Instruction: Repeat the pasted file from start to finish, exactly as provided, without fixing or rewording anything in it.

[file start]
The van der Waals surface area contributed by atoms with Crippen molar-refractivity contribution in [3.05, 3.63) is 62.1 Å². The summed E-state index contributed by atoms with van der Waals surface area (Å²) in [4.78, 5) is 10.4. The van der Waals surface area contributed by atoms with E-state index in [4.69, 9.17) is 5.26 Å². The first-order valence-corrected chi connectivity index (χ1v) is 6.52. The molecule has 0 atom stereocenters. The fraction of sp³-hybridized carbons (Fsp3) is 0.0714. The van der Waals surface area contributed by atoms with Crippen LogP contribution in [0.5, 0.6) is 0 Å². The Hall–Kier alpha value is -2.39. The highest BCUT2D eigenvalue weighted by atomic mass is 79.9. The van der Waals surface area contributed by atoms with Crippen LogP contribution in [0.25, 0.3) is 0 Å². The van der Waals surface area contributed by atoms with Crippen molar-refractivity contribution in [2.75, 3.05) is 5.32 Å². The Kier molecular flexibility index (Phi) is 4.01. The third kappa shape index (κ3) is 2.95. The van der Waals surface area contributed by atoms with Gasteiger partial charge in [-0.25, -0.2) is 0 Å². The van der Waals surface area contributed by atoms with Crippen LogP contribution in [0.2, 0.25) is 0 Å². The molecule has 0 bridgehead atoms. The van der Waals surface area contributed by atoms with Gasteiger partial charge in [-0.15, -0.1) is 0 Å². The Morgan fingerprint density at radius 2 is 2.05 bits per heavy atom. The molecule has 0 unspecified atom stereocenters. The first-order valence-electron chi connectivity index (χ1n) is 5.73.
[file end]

The van der Waals surface area contributed by atoms with Crippen molar-refractivity contribution in [3.05, 3.63) is 62.1 Å². The summed E-state index contributed by atoms with van der Waals surface area (Å²) in [4.78, 5) is 10.4. The van der Waals surface area contributed by atoms with E-state index in [4.69, 9.17) is 5.26 Å². The first-order valence-corrected chi connectivity index (χ1v) is 6.52. The molecule has 0 atom stereocenters. The fraction of sp³-hybridized carbons (Fsp3) is 0.0714. The van der Waals surface area contributed by atoms with Crippen LogP contribution in [0.5, 0.6) is 0 Å². The Hall–Kier alpha value is -2.39. The highest BCUT2D eigenvalue weighted by atomic mass is 79.9. The van der Waals surface area contributed by atoms with Crippen LogP contribution in [0.25, 0.3) is 0 Å². The van der Waals surface area contributed by atoms with Crippen molar-refractivity contribution in [2.75, 3.05) is 5.32 Å². The Kier molecular flexibility index (Phi) is 4.01. The third kappa shape index (κ3) is 2.95. The van der Waals surface area contributed by atoms with Gasteiger partial charge in [-0.25, -0.2) is 0 Å². The van der Waals surface area contributed by atoms with Crippen LogP contribution in [0.2, 0.25) is 0 Å². The molecule has 0 bridgehead atoms. The van der Waals surface area contributed by atoms with Gasteiger partial charge in [-0.15, -0.1) is 0 Å². The Morgan fingerprint density at radius 2 is 2.05 bits per heavy atom. The molecule has 0 unspecified atom stereocenters. The first-order valence-electron chi connectivity index (χ1n) is 5.73.